"There's a lot of debris, even from the old steam ship days when coal was tossed over board," O'Hara said.

"We've seen PVC pipes and we've trawled up cans of paints," he continued. "It's quite amazing. We're in the middle of nowhere and still the sea floor has 200 years of rubbish on it."

EcoWatch Daily Newsletter

Moroccan patients who recovered from the novel coronavirus disease celebrate with medical staff as they leave the hospital in Sale, Morocco, on April 3, 2020. AFP / Getty Images

By Tom Duszynski

The coronavirus is certainly scary, but despite the constant reporting on total cases and a climbing death toll, the reality is that the vast majority of people who come down with COVID-19 survive it. Just as the number of cases grows, so does another number: those who have recovered.

In mid-March, the number of patients in the U.S. who had officially recovered from the virus was close to zero. That number is now in the tens of thousands and is climbing every day. But recovering from COVID-19 is more complicated than simply feeling better. Recovery involves biology, epidemiology and a little bit of bureaucracy too.

Read More Show Less
Reef scene with crinoid and fish in the Great Barrier Reef, Australia. Reinhard Dirscherl / ullstein bild / Getty Images

By Elizabeth Claire Alberts

The future for the world's oceans often looks grim. Fisheries are set to collapse by 2048, according to one study, and 8 million tons of plastic pollute the ocean every year, causing considerable damage to delicate marine ecosystems. Yet a new study in Nature offers an alternative, and more optimistic view on the ocean's future: it asserts that the entire marine environment could be substantially rebuilt by 2050, if humanity is able to step up to the challenge.

Read More Show Less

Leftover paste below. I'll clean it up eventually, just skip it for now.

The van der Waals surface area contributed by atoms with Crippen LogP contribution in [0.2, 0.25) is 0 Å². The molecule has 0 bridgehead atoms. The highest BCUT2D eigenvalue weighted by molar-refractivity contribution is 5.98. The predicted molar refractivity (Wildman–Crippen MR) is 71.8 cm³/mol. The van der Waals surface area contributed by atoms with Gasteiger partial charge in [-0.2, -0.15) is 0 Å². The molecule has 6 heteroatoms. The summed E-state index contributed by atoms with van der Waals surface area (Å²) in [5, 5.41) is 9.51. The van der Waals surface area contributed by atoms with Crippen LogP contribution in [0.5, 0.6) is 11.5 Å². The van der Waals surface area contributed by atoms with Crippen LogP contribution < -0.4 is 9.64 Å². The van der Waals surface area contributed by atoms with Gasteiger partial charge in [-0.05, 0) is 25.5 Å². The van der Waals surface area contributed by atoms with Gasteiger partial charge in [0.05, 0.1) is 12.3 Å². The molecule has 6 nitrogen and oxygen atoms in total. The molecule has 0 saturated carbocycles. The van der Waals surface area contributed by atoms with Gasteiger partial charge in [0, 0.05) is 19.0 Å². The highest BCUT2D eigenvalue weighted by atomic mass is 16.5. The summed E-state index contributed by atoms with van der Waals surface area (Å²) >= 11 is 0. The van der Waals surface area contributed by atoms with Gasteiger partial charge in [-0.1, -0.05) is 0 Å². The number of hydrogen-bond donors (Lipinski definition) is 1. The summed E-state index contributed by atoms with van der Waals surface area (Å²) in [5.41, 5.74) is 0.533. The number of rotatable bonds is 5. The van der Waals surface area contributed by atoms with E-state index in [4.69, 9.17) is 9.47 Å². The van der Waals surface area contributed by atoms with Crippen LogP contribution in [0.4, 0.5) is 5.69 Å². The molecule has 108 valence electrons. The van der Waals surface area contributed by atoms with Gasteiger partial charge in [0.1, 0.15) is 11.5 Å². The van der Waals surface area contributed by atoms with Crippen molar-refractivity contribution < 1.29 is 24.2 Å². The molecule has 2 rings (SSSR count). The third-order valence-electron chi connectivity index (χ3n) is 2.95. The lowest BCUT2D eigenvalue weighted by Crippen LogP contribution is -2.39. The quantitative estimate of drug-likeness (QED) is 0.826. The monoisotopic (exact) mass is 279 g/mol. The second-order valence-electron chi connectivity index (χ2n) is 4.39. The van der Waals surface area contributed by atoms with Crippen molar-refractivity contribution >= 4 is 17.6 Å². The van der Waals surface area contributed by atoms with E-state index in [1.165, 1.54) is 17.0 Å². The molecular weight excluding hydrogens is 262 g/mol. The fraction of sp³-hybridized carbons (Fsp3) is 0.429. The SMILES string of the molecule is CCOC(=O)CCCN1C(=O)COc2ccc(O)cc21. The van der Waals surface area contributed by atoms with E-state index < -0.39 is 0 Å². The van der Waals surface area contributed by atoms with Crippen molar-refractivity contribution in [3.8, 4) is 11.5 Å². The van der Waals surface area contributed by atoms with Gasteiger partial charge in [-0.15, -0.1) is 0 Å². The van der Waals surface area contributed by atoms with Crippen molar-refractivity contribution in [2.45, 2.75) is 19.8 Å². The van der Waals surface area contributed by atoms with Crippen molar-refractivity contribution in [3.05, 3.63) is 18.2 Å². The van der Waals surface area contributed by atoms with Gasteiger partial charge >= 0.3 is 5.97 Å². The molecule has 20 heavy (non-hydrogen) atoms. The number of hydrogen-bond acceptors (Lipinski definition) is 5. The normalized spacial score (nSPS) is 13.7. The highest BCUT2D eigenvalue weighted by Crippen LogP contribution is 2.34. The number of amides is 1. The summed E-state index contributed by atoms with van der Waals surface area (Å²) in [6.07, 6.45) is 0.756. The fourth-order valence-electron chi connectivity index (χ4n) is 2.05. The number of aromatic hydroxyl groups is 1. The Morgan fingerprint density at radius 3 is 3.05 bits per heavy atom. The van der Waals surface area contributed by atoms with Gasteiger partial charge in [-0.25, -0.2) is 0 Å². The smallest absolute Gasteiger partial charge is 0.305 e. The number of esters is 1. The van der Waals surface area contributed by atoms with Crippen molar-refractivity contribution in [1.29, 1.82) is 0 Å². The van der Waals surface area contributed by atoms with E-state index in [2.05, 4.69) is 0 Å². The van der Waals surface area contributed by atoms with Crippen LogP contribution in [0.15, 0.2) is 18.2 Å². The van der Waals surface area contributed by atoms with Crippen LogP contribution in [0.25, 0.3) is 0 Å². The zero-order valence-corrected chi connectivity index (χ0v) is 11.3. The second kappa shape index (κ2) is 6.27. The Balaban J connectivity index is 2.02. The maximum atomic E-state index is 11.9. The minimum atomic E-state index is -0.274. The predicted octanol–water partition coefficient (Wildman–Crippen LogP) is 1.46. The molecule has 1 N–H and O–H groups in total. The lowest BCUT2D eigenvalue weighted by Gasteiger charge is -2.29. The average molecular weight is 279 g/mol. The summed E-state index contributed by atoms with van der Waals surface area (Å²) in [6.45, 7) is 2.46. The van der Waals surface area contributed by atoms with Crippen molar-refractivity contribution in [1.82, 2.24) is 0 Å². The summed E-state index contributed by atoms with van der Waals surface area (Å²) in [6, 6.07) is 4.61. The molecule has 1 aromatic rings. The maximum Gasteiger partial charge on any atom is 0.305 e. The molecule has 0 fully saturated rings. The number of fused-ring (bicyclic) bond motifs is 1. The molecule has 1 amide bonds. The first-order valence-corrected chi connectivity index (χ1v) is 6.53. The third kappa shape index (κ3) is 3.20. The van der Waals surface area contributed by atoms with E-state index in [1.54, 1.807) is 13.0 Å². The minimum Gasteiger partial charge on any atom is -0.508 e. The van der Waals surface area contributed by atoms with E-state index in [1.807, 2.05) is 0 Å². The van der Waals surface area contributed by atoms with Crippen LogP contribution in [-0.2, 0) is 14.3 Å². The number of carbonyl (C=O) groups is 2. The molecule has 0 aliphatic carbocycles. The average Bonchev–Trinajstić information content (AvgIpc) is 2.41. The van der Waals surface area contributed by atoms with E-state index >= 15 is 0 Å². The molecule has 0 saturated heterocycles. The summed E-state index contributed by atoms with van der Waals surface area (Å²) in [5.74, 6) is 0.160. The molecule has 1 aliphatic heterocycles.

Sponsored
A daughter touches her father's head while saying goodbye as medics prepare to transport him to Stamford Hospital on April 02, 2020 in Stamford, Connecticut. He had multiple COVID-19 symptoms. John Moore / Getty Images

Across the country, the novel coronavirus is severely affecting black people at much higher rates than whites, according to data released by several states, as The New York Times reported.

Read More Show Less
Four rolls of sourdough bread are arranged on a surface. Photo by Laura Chase de Formigny and food styling by Lisa Cherkasky for The Washington Post / Getty Images

By Zulfikar Abbany

Bread has been a source of basic nutrition for centuries, the holy trinity being wheat, maize and rice. It has also been the reason for a lot of innovation in science and technology, from millstones to microbiological investigations into a family of single-cell fungi called Saccharomyces.

Read More Show Less

Trending

A coral reef in Egypt's Red Sea. Tropical ocean ecosystems could see sudden biodiversity losses this decade if emissions are not reduced. Georgette Douwma / Stone / Getty Images

The biodiversity loss caused by the climate crisis will be sudden and swift, and could begin before 2030.

Read More Show Less